January 20, 2006

By David Warren

Perhaps you might say winning a majority is the Conservative Party’s “secret agenda”. They have been trained not to talk about that, because it would make them sound arrogant. It was a mistake they made in the last election, compounded by the unusual behaviour of their leader in that campaign’s final days. With about three dozen close seats that could still be won in Ontario, he went on an absurd victory lap around Alberta. A third catastrophic mistake was, not responding effectively to last-minute Liberal smears. Add these errors together, and a Conservative Party on the verge of government threw its victory away.

The 2006 campaign has gone so well for the Tories, and so poorly for the Grits, that I am inclined to congratulate Mr Harper on his learning abilities. But they account for only part of his success; he has benefited mostly from developments beyond him.

Five days left, and the Conservatives have still escaped being mugged again. We should assume the Liberals may still have better smears coming than the ones they tried last week; and Conservatives should assume they are planning to unload them on the very eve of the election, in the hope that any rebuttal will come too late.

This is a device the Democrats tried in the last couple of U.S. elections. It backfired for them, however, for they failed to anticipate the speed at which Internet blogs can now expose any stunt that relies upon a lie or imposture. And the Democrats had the advantage of attacking a sitting government, with a public record to defend; our Liberals have no such luck against their long-out-of-power opposition.

It appears that last week’s “record low” blows from the Grits did not work. They did not arrest Tory gains, which accelerated, especially in Quebec, where the worst of the Grit ads were running. I doubt they were completely ineffective, however. I suspect the polls concealed a crossover, as people who were frightened by the ads, into abandoning their flirtation with the Tories, were outnumbered by others revolted by the ads, and driven into their arms. At the end of the exchange, the Conservatives were left with both more, and more committed, supporters; the Liberals with both fewer, and less committed.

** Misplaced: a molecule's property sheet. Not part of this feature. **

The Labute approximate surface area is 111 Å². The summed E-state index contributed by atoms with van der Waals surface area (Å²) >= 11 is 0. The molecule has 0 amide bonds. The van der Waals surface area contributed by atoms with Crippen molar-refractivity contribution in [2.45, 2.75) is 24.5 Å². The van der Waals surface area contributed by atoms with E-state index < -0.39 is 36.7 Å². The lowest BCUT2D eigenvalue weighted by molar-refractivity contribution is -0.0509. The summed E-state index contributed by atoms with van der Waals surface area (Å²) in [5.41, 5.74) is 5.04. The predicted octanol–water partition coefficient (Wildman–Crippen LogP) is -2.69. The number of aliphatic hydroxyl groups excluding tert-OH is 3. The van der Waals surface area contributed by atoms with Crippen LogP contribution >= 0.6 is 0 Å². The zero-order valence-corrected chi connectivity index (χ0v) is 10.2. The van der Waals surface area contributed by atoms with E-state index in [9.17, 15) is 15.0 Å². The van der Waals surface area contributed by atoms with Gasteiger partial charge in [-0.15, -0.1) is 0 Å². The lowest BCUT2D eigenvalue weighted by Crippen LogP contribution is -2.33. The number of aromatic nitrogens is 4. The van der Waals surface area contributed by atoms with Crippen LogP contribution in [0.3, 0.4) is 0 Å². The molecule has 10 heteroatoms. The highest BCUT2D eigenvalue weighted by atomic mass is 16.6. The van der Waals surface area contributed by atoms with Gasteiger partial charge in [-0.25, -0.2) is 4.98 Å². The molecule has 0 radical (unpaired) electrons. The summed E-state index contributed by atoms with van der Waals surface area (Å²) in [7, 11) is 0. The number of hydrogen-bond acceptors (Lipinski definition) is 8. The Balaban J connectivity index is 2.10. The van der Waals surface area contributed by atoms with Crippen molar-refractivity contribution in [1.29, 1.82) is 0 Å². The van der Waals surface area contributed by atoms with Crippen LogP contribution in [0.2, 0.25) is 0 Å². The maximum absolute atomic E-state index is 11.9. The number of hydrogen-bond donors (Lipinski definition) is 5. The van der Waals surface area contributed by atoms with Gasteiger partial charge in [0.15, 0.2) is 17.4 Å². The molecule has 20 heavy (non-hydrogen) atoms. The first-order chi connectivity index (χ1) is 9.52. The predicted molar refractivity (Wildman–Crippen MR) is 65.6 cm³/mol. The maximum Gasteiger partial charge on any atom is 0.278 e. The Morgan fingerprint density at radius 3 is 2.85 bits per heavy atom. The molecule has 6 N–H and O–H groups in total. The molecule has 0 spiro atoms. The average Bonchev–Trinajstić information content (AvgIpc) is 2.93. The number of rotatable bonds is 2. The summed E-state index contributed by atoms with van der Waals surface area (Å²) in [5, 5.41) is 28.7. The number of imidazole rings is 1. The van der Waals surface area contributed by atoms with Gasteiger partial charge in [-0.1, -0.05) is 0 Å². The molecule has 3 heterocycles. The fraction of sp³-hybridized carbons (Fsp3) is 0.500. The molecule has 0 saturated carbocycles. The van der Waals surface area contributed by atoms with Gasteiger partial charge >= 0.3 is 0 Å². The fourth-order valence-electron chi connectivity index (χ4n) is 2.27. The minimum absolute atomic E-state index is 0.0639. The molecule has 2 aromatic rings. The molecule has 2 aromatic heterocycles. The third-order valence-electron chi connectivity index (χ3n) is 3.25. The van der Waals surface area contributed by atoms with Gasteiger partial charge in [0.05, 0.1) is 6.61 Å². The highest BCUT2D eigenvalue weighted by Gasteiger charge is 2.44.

What I think the Liberals failed to anticipate up here, like the Democrats down there, was a development that may well prove the antidote to smear advertising over the longer run. For this is the Canadian election in which our “blogosphere” came of age. Sites such as Small Dead Animals, Angry in the GWN, the Shotgun, Andrew Coyne.com, Relapsed Catholic, and many others, respond to events almost instantaneously. Then, “news aggregators” such as Nealenews and Bourque direct readers quickly to the latest memes. Things that would have taken a week to unfold in the old media, now break over breakfast and are resolved by noon; and an hysterical smear ad is being mocked and parodied, long before the evening news.

It should also be said that the Canadian mainstream media are being transformed, I think largely by their own timid entry into the web, and by reporters’ access to new information they are finding therein. Though also because, at a certain point, our mainstream journalists decided they had had enough patronizing from Paul Martin’s cocky and arrogant backroom braggarts. This process being itself enhanced by the power of email, to make people on the front line in alien territory feel that they are not alone. Email can remind the boy who says the emperor has no clothes the knowledge that others think so, too.

In short, the Internet has broken the stranglehold the Liberal Party had over sympathetic media, and created an information environment in which you had better be darned sure what you are saying is the strict truth, because there’s an army of fact-checkers out there. Moreover, an army that cannot easily be intimidated by off-the-record threats from Party lawyers, or made to desist by peer pressure. For even when (as we saw in the delayed release of Gomery testimony) a legal ban on publication can be obtained, the information simply passes through electronic space across the border, and we can all read the banned material on such sites as Captain’s Quarters from the USA.

The Internet has also brought a new class of people into politics -- I would almost say a new generation who aren’t accustomed to the old rules. We will look at the longer-term implications another day.

For the moment, to put it nicely, the same thing has happened to the Liberals in Canada, as has happened to other long-serving single-party regimes elsewhere in the world. Technology has caught up with their ability to manage information; and a sheltered population is losing its fear. The more the ruling party tries to scare them, with heavy-handed old-media campaigns, the worse things get -- for the ruling party.

Copyright 2006 Ottawa Citizen

David Warren

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